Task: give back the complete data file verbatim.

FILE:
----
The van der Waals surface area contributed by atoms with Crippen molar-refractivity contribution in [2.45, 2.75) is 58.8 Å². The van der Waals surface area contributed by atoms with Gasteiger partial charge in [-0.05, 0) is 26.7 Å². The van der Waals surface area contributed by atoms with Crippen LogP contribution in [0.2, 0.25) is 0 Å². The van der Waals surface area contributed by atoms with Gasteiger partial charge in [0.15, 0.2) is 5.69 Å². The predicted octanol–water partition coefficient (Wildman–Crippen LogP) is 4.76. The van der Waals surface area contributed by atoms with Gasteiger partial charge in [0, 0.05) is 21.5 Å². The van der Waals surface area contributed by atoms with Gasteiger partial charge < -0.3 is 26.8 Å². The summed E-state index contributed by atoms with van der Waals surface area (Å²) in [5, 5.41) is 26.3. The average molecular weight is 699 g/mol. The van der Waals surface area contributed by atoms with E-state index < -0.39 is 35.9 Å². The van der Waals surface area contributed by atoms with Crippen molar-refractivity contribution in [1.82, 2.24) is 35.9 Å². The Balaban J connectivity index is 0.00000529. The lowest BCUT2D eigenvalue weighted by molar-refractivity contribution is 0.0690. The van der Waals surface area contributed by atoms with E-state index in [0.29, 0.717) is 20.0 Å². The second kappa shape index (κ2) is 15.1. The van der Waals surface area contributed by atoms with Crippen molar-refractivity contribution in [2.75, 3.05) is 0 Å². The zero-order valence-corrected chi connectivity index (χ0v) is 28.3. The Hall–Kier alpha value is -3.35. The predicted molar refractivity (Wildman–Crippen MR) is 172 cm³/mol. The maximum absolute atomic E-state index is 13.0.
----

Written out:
The van der Waals surface area contributed by atoms with Crippen molar-refractivity contribution in [2.45, 2.75) is 58.8 Å². The van der Waals surface area contributed by atoms with Gasteiger partial charge in [-0.05, 0) is 26.7 Å². The van der Waals surface area contributed by atoms with Crippen LogP contribution in [0.2, 0.25) is 0 Å². The van der Waals surface area contributed by atoms with Gasteiger partial charge in [0.15, 0.2) is 5.69 Å². The predicted octanol–water partition coefficient (Wildman–Crippen LogP) is 4.76. The van der Waals surface area contributed by atoms with Gasteiger partial charge in [0, 0.05) is 21.5 Å². The van der Waals surface area contributed by atoms with Gasteiger partial charge < -0.3 is 26.8 Å². The summed E-state index contributed by atoms with van der Waals surface area (Å²) in [5, 5.41) is 26.3. The average molecular weight is 699 g/mol. The van der Waals surface area contributed by atoms with E-state index < -0.39 is 35.9 Å². The van der Waals surface area contributed by atoms with Crippen molar-refractivity contribution in [1.82, 2.24) is 35.9 Å². The Balaban J connectivity index is 0.00000529. The lowest BCUT2D eigenvalue weighted by molar-refractivity contribution is 0.0690. The van der Waals surface area contributed by atoms with E-state index in [0.29, 0.717) is 20.0 Å². The second kappa shape index (κ2) is 15.1. The van der Waals surface area contributed by atoms with Crippen molar-refractivity contribution in [2.75, 3.05) is 0 Å². The zero-order valence-corrected chi connectivity index (χ0v) is 28.3. The Hall–Kier alpha value is -3.35. The predicted molar refractivity (Wildman–Crippen MR) is 172 cm³/mol. The maximum absolute atomic E-state index is 13.0.